Evolution of spirometry in primary ciliary dyskinesia (PCD) and its determinants are unclear. To assess morbidity and burden of this condition, we investigated the progression of spirometry in patients from two European centres.Methods
Ninety-six patients with =1 spirometry (Naples, Italy, n=21; London, UK, n=75) were enrolled. Sixty-five (Naples, n=15; London, n=50) with 4 years spirometry were analysed longitudinally. Best annual FEV1, corresponding FVC, both expressed as z-scores, and sputum culture results were recorded.Results
In Naples and London, age at referral to the centre was 9.8 (range, 0.1–20.2) and 6.1 years (range, 0.1–17.3), respectively (p=0.02), while age at first spirometry was 11.6 (range, 8.1–20.2) and 8.4 years (range, 4.2–17.3), respectively (p<0.001). In both centres patients with situs in versus (Naples, n=15; London, n=36) were referred earlier (p<0.001). Despite later diagnosis, Naples children had better baseline FEV1 and FVC z-scores (−0.53 (1.60) vs −1.66 (1.35), and 0.50 (1.55) vs −1.36 (1.32), p<0.001 respectively) when first seen. Slopes of FEV1 z-scores over 4 years were −0.05 (95% CI −0.36 to 0.26) and 0.05 (95% CI −0.05 to 1.65) in Naples and London, respectively (p=0.38). No significant correlation was found between slopes of FEV1 z-scores and age at referral or baseline FEV1 z-score. Haemophilus influenzae was the most frequently isolated pathogen (95% and 79% of subjects in Naples and London, respectively, p=0.1). Naples subjects had higher prevalence of Pseudomonas aeruginosa (62% vs 36%, p=0.04). P aeruginosa isolation was not associated with worse baseline FEV1 z-scores or slopes of FEV1 z-scores.Conclusions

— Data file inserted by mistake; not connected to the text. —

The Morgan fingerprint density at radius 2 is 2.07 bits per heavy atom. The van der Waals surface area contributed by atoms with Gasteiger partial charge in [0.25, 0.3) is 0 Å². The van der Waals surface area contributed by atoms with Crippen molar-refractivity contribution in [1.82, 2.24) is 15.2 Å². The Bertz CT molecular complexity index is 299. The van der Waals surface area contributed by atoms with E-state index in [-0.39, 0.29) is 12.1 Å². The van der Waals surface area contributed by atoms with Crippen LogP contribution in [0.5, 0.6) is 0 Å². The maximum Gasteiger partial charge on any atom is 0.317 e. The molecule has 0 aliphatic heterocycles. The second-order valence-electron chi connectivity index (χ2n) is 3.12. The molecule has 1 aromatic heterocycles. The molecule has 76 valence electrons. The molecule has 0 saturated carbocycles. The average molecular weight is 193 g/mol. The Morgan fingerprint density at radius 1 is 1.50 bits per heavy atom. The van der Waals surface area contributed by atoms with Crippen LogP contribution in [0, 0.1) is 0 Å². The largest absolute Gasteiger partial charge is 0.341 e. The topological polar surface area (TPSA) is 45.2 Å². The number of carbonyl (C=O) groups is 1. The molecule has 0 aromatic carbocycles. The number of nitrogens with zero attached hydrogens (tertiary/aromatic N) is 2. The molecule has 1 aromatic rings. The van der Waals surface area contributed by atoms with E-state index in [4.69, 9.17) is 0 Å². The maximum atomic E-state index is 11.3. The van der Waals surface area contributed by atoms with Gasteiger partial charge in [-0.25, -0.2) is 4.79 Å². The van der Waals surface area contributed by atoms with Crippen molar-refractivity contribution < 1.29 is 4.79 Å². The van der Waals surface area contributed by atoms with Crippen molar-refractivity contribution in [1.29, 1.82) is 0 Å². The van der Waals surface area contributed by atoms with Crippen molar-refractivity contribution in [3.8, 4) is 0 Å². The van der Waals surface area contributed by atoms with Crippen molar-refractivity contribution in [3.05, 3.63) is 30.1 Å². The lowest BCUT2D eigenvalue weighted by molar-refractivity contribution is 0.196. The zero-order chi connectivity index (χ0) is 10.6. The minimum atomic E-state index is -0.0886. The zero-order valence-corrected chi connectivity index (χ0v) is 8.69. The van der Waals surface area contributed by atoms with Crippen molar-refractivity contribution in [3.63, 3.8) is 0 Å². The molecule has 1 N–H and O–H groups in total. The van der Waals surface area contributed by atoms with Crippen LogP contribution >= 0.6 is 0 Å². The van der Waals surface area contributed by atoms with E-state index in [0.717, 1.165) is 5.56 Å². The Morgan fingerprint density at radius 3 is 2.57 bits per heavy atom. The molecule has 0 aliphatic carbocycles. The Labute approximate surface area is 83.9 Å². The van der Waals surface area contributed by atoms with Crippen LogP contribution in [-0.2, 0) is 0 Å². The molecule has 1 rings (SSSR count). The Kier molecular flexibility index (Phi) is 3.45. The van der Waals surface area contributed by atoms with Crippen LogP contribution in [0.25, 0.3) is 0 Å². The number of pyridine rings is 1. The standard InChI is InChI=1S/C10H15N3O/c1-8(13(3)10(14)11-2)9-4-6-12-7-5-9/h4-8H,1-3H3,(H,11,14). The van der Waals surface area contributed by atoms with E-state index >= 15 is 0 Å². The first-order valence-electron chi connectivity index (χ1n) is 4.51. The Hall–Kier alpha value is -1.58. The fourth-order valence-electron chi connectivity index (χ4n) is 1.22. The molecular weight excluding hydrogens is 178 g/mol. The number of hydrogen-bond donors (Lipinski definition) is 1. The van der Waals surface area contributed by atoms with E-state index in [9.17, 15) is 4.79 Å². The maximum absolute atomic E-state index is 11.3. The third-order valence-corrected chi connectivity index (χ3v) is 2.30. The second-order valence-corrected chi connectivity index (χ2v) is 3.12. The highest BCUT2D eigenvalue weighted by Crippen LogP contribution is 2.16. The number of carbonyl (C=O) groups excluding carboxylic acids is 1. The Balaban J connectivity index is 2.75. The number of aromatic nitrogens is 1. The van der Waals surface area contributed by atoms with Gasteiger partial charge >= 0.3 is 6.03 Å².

The better lung function despite later diagnosis in Naples is apparently unexplained. However, as spirometry in PCD is stabilised during treatment, its short-term evolution is not related to age at referral or to baseline FEV1. Spirometry is thus not a useful end-point for randomised controlled trials of treatment. Late diagnosis is common for patients without situs anomalies. Although the potential impact of P aeruginosa infection on PCD lung function is unclear, its unexpectedly high prevalence merits further study to determine best prevention and management strategies.